Child Support and Bankruptcy
If you are paying child support and are considering filing bankruptcy, you may want to know how a bankruptcy ruling will affect your child support obligations. On the other hand, if you are currently receiving child support, and the paying parent has filed for bankruptcy, you may be wondering what effect this will have on your child support payments. Following are some questions and answers on child support and bankruptcy.
Q: My ex-wife has declared bankruptcy, and now she says she doesn't have to pay child support. Is that true?
A: Child support payments generally cannot be discharged in bankruptcy. This means that a parent who owes child support cannot escape this duty by filing for bankruptcy. Bankruptcies do not act as a stay, or hold, on actions to establish paternity or to establish or modify child support obligations. The relationship between child support and bankruptcy is complex, and you may need the help of an attorney familiar with bankruptcy law.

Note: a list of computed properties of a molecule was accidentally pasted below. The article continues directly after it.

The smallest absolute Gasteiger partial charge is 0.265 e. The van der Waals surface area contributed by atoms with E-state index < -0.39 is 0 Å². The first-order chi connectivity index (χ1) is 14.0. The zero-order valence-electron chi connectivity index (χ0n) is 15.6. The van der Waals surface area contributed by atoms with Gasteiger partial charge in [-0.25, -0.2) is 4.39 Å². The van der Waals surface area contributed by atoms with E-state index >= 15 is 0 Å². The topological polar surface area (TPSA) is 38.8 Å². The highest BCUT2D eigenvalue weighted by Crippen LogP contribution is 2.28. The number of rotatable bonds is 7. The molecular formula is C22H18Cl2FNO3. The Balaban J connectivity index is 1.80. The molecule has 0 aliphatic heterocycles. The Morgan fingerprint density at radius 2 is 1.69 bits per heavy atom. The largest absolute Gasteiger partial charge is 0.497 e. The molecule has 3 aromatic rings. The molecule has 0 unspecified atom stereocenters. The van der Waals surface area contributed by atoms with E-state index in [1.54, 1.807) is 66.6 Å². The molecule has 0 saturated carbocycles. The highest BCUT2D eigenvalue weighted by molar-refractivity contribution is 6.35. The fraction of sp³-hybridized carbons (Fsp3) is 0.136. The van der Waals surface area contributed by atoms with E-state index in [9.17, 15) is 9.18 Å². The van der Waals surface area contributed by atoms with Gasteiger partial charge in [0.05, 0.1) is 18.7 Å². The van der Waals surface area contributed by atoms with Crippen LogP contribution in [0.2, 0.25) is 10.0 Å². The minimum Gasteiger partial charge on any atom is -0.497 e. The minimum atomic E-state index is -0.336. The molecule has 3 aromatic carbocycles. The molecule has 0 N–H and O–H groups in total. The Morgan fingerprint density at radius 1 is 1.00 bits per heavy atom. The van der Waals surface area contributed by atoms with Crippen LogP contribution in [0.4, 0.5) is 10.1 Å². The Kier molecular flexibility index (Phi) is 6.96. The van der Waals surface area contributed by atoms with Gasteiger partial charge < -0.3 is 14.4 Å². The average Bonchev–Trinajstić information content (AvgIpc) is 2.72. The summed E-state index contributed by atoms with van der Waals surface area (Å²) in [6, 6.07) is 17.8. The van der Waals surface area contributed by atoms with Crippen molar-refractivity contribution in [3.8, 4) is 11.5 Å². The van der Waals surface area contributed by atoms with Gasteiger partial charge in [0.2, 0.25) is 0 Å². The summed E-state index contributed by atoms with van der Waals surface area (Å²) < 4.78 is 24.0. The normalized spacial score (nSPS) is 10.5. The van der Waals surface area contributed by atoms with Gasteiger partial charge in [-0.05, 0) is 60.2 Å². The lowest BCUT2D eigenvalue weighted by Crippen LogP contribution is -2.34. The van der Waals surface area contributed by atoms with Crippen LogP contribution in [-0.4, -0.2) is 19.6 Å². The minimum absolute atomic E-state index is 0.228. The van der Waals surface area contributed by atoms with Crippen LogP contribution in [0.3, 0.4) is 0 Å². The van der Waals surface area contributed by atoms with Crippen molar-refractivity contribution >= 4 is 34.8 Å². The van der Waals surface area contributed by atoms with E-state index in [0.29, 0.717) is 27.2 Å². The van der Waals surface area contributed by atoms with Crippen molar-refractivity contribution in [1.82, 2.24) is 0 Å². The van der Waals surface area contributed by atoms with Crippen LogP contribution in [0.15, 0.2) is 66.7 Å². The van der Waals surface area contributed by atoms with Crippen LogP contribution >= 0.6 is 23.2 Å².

Q: My ex-husband filed for bankruptcy last week. He owes back child support for more than six months. Will bankruptcy wipe this out?
A: No. Back child support payments (sometimes called payment "in arrears") cannot be discharged by filing for bankruptcy, so your ex-husband's obligations on back child support will remain in place.
Q: I'm looking into filing for bankruptcy, and I read that debts "in the nature of support" for children can't be discharged. What does this mean?
A: Debts "in the nature of support" for a child are basically any debts you incurred that relate to your child's welfare and upbringing, other than debts arising directly from child support payments owed. For example, if you owe debts for medical care that your child received, you will not be able to discharge those in bankruptcy. They will be considered debts "in the nature of support."